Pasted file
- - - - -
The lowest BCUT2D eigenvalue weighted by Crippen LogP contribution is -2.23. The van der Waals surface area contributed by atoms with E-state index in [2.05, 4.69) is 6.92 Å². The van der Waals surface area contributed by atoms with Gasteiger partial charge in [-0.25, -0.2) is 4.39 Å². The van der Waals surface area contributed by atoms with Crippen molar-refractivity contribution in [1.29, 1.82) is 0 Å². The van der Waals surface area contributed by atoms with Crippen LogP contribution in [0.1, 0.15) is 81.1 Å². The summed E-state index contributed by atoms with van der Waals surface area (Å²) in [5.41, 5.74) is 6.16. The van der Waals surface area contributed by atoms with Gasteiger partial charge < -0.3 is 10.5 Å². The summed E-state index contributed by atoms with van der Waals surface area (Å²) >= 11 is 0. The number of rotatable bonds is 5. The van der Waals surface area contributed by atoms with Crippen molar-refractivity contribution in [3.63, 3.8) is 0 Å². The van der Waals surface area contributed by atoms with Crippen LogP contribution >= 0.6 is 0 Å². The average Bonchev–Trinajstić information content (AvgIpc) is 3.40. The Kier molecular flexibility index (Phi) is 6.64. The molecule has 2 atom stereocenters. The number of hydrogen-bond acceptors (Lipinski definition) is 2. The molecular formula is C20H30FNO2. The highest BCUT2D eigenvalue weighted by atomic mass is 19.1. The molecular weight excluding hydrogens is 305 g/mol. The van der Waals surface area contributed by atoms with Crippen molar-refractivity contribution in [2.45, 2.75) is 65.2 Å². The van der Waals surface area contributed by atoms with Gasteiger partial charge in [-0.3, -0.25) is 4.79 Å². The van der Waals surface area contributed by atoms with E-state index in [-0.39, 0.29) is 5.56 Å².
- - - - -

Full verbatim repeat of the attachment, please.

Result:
The lowest BCUT2D eigenvalue weighted by Crippen LogP contribution is -2.23. The van der Waals surface area contributed by atoms with E-state index in [2.05, 4.69) is 6.92 Å². The van der Waals surface area contributed by atoms with Gasteiger partial charge in [-0.25, -0.2) is 4.39 Å². The van der Waals surface area contributed by atoms with Crippen molar-refractivity contribution in [1.29, 1.82) is 0 Å². The van der Waals surface area contributed by atoms with Crippen LogP contribution in [0.1, 0.15) is 81.1 Å². The summed E-state index contributed by atoms with van der Waals surface area (Å²) in [5.41, 5.74) is 6.16. The van der Waals surface area contributed by atoms with Gasteiger partial charge < -0.3 is 10.5 Å². The summed E-state index contributed by atoms with van der Waals surface area (Å²) >= 11 is 0. The number of rotatable bonds is 5. The van der Waals surface area contributed by atoms with Crippen molar-refractivity contribution in [3.63, 3.8) is 0 Å². The van der Waals surface area contributed by atoms with Crippen LogP contribution >= 0.6 is 0 Å². The average Bonchev–Trinajstić information content (AvgIpc) is 3.40. The Kier molecular flexibility index (Phi) is 6.64. The molecule has 2 atom stereocenters. The number of hydrogen-bond acceptors (Lipinski definition) is 2. The molecular formula is C20H30FNO2. The highest BCUT2D eigenvalue weighted by atomic mass is 19.1. The molecular weight excluding hydrogens is 305 g/mol. The van der Waals surface area contributed by atoms with Crippen molar-refractivity contribution in [2.45, 2.75) is 65.2 Å². The van der Waals surface area contributed by atoms with Gasteiger partial charge in [-0.3, -0.25) is 4.79 Å². The van der Waals surface area contributed by atoms with E-state index in [-0.39, 0.29) is 5.56 Å².